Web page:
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“I Would Always Say Yes to a Spiritual Experience”–A Chat with Angie Yingst

Today on the show I’m incredibly pleased to be in conversation with Angie Yingst.

(You can stream our chat via the embed here, on Anchor, or pretty much anywhere else you source your podcasts, including Apple Podcasts, Spotify, Overcast, and Google Podcasts.)

Angie is a published writer, a sacred artist, a Usui Reiki Master Teacher, and an Earth Medicine Practitioner specializing in shamanic and crystal healing techniques. 

Angie has been reading Tarot for thirty years and is a member of the American Tarot Association. She has also trained through the Hibiscus Moon Crystal Academy as a Certified Crystal Healer and an Advanced Crystal Master, and she now serves the school and its community as Curriculum Specialist and Crystal Coach. Angie has also been studying since 2012 with Pixie Lighthorse and has completed all four levels of her training through SouLodge Earth Medicine School.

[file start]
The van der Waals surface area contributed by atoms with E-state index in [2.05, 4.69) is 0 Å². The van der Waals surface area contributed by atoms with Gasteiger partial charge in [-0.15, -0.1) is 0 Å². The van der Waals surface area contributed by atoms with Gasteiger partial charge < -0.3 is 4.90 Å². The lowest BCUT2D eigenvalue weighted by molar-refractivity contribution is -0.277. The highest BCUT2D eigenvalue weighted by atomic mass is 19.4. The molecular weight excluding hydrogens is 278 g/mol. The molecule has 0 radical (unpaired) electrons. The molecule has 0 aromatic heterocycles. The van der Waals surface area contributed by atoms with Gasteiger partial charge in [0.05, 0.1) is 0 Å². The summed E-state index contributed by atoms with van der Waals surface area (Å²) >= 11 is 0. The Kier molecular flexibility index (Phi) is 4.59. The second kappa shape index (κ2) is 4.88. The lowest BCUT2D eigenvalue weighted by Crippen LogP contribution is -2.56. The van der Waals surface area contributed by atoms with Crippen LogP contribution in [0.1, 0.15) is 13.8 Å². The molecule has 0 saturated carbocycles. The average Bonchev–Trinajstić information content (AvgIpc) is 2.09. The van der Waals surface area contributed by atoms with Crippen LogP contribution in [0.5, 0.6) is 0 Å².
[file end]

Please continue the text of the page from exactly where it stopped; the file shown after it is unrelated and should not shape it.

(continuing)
Angie offers both in-person and distance one-on-one healing sessions that combine crystal healing, shamanic healing, Reiki, drum and rattle, breathwork, and plant medicine to facilitate healing in her clients, balancing her work with the moon cycles and seasonal energies to maximize healing potential. Angie teaches tarot, crystals and crystal healing, shamanic work, psychic development and intuitive work, creative and art workshops, and offers group healing sessions through the Alta View Wellness Center in Harrisburg, Pennsylvania.

Today we dig deep to talk about grief, addiction, perfectionism, and the dangers of spiritual bypassing, as well as the difference between being a guru and an effective space-holder.